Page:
Jimmy Heath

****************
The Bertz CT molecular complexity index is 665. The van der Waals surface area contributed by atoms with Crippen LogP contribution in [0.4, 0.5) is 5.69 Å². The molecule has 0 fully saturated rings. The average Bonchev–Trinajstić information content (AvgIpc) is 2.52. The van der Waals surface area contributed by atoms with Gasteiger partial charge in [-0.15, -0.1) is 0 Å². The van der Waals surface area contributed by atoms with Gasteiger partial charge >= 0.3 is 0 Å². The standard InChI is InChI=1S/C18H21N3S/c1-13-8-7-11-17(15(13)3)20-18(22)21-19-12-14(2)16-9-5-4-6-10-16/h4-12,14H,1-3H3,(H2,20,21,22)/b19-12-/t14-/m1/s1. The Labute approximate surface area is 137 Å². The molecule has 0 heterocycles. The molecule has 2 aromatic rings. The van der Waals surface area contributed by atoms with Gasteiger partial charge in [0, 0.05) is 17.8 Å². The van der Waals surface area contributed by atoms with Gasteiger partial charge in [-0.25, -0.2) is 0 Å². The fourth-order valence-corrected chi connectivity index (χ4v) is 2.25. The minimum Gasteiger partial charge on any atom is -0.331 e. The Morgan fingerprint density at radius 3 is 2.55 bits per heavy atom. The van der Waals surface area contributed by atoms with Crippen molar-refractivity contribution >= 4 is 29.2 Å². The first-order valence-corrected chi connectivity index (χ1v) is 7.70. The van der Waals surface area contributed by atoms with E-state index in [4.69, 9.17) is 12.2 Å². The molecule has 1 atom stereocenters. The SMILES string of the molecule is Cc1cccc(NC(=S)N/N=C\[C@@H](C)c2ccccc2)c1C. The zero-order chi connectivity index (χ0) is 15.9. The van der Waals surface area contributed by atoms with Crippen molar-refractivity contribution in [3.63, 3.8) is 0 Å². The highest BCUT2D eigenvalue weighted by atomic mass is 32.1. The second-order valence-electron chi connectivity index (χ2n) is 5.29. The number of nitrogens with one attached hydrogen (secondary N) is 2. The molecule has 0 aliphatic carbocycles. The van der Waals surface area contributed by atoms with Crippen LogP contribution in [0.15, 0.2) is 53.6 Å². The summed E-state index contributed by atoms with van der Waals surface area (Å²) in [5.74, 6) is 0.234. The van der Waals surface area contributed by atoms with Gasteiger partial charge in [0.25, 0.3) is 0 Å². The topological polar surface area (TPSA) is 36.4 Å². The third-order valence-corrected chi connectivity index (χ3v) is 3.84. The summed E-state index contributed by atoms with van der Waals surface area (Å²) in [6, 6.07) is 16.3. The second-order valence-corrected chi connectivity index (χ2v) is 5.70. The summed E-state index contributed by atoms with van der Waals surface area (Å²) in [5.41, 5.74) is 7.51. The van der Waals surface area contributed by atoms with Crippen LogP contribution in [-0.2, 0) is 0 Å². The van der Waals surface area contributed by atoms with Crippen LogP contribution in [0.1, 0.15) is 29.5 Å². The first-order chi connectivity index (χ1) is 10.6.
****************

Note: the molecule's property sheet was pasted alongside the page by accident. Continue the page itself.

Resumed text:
James Edward Heath, October 25, 1926 – January 19, 2019, also known as Little Bird, was an American jazz composer, arranger, and saxophonist. Percy Heath was his brother and Albert Heath was his drummer. Heath was born October 25, 1926 in Philadelphia. Heath was originally an alto saxophone player. However, his influence by Charlie Parker’s work for Howard McGhee, Dizzy Gillespie and Dizzy Gillespie in late 1940s earned him the nickname “Little Bird”. (Parker’s nickname is “Bird”), and he moved to tenor. Heath was refused entry to the draft during World War II because he was under the weight limit. He performed with the Nat Towles Band from late 1945 to most of 1946. He formed his own band in 1946, which was a staple of the Philly jazz scene up until 1949. John Coltrane was among the four saxophonists of this band. They played gigs at Charlie Parker’s Apollo Theater in Harlem and also at the Apollo Theater. Heath says that the band did record a few demos on cassette, but it never released recordings and its arrangements were lost at Chicago’s train station. In 1949, the band was disbanded so Heath could join Dizzy’s Gillespie’s group. Heath was part of one of the earliest big bands in Philadelphia (1947-1948), which included John Coltrane and Benny Golson as well as Specs Wright, Cal Massey and Johnny Coles. Ray Bryant and Nelson Boyd were also among them. Max Roach and Charlie Parker were present on one occasion. Heath was a known addict and was twice convicted of selling heroin. In the spring 1954, Heath was arrested and convicted for selling heroin. He was then sent to Lexington, Kentucky’s federal Prison Hospital, where he was treated by many celebrities and musicians. He was still addicted and was released in early 1955. He served the majority of his six-year sentence in Lewisburg. He decided to go cold turkey and could spend much of his time listening to music. He actually wrote most of the 1956 Chet Baker/Art Pepper album Playboys while in prison. He was released on May 21, 1959 and has been clean since. Although probation conditions made it difficult, he still managed to rebuild his career. He met Mona Brown in 1960 at a party to welcome home his wife. They had two children together, Roslyn (and Jeffrey) respectively. In 1959, he briefly joined Miles Davis’s band, replacing Coltrane. He also worked with Kenny Dorham, Gil Evans, and Kenny Dorham. Heath was both a leader and sideman on numerous recordings. He often worked with Milt Jackson, Art Farmer and other musicians during the 1960s. He and his brothers founded the Heath Brothers in 1975. They also featured pianist Stanley Cowell. [1] Jimmy Heath wrote “For Minors Only”, “Picture of Heath”, “Bruh’ Slim”, and “CTA”, and they were recorded on his 1975 album Picture of Heath. Heath was appointed to the Aaron Copland school of music at Queens College, City University of New York in the 1980s. He was promoted to Professor and led the creation of Queens College’s Jazz Program. This program attracted many prominent musicians like Donald Byrd. He was also a member of the Board of the Louis Armstrong Archives, which is located on campus. Also, he managed the restoration and management of the Louis u0026 Lucille Armstrong Residence in Corona (Queens), near his home. He has taught Jazzmobile and Queens College for more than twenty years. Heath was a 2003 recipient of the NEA Jazz Masters Award. He was awarded an honorary Doctorate of Human Letters in 2004. He published his autobiography, I Walked With Giants, on Temple University Press in 2010. Heath was also the father and founder of R.

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